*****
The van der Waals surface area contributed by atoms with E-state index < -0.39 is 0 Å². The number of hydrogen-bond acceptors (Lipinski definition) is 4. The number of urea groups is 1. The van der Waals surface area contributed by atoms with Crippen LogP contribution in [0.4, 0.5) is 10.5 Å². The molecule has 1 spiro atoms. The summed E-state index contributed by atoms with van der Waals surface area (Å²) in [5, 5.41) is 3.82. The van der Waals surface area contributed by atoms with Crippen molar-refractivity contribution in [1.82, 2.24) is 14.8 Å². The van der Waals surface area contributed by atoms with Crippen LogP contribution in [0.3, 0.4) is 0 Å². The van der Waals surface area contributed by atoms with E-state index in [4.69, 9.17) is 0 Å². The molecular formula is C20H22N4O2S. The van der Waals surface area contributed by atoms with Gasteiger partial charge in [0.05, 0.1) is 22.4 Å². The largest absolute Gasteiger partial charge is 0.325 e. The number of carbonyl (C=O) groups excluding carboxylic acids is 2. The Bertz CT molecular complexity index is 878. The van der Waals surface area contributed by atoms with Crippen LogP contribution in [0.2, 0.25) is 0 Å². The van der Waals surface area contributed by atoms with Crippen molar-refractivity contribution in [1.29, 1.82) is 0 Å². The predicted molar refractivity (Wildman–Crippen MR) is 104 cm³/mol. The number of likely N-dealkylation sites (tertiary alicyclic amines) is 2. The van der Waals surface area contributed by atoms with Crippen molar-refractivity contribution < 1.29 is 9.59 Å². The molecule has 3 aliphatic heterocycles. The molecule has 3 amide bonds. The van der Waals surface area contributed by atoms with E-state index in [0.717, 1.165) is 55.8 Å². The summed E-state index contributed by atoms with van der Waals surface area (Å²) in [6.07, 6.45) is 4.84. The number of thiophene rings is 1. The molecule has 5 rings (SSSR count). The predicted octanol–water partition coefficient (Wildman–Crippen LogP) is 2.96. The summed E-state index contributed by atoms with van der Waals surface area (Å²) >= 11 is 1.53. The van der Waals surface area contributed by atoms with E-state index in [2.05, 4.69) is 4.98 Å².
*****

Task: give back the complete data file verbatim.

The van der Waals surface area contributed by atoms with E-state index < -0.39 is 0 Å². The number of hydrogen-bond acceptors (Lipinski definition) is 4. The number of urea groups is 1. The van der Waals surface area contributed by atoms with Crippen LogP contribution in [0.4, 0.5) is 10.5 Å². The molecule has 1 spiro atoms. The summed E-state index contributed by atoms with van der Waals surface area (Å²) in [5, 5.41) is 3.82. The van der Waals surface area contributed by atoms with Crippen molar-refractivity contribution in [1.82, 2.24) is 14.8 Å². The van der Waals surface area contributed by atoms with Crippen LogP contribution in [0.3, 0.4) is 0 Å². The van der Waals surface area contributed by atoms with E-state index in [4.69, 9.17) is 0 Å². The molecular formula is C20H22N4O2S. The van der Waals surface area contributed by atoms with Gasteiger partial charge in [0.05, 0.1) is 22.4 Å². The largest absolute Gasteiger partial charge is 0.325 e. The number of carbonyl (C=O) groups excluding carboxylic acids is 2. The Bertz CT molecular complexity index is 878. The van der Waals surface area contributed by atoms with Crippen LogP contribution in [0.2, 0.25) is 0 Å². The van der Waals surface area contributed by atoms with Crippen molar-refractivity contribution in [1.29, 1.82) is 0 Å². The predicted molar refractivity (Wildman–Crippen MR) is 104 cm³/mol. The number of likely N-dealkylation sites (tertiary alicyclic amines) is 2. The van der Waals surface area contributed by atoms with Crippen molar-refractivity contribution < 1.29 is 9.59 Å². The molecule has 3 aliphatic heterocycles. The molecule has 3 amide bonds. The van der Waals surface area contributed by atoms with E-state index in [0.717, 1.165) is 55.8 Å². The summed E-state index contributed by atoms with van der Waals surface area (Å²) in [6.07, 6.45) is 4.84. The number of thiophene rings is 1. The molecule has 5 rings (SSSR count). The predicted octanol–water partition coefficient (Wildman–Crippen LogP) is 2.96. The summed E-state index contributed by atoms with van der Waals surface area (Å²) >= 11 is 1.53. The van der Waals surface area contributed by atoms with E-state index in [2.05, 4.69) is 4.98 Å².